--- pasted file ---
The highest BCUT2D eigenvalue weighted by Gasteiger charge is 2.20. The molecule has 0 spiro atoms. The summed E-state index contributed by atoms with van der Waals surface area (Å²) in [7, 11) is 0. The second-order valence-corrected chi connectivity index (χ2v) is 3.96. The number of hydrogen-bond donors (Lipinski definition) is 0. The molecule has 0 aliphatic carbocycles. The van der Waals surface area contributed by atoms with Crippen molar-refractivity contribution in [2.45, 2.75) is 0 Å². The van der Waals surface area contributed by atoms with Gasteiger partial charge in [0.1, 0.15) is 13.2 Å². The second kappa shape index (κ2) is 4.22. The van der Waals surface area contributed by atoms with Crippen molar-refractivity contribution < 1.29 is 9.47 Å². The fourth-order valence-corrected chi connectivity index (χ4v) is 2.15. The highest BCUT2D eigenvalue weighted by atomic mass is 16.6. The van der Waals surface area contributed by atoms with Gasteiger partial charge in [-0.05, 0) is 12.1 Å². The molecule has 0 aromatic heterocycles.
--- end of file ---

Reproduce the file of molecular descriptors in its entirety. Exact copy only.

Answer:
The highest BCUT2D eigenvalue weighted by Gasteiger charge is 2.20. The molecule has 0 spiro atoms. The summed E-state index contributed by atoms with van der Waals surface area (Å²) in [7, 11) is 0. The second-order valence-corrected chi connectivity index (χ2v) is 3.96. The number of hydrogen-bond donors (Lipinski definition) is 0. The molecule has 0 aliphatic carbocycles. The van der Waals surface area contributed by atoms with Crippen molar-refractivity contribution in [2.45, 2.75) is 0 Å². The van der Waals surface area contributed by atoms with Gasteiger partial charge in [0.1, 0.15) is 13.2 Å². The second kappa shape index (κ2) is 4.22. The van der Waals surface area contributed by atoms with Crippen molar-refractivity contribution < 1.29 is 9.47 Å². The fourth-order valence-corrected chi connectivity index (χ4v) is 2.15. The highest BCUT2D eigenvalue weighted by atomic mass is 16.6. The van der Waals surface area contributed by atoms with Gasteiger partial charge in [-0.05, 0) is 12.1 Å². The molecule has 0 aromatic heterocycles.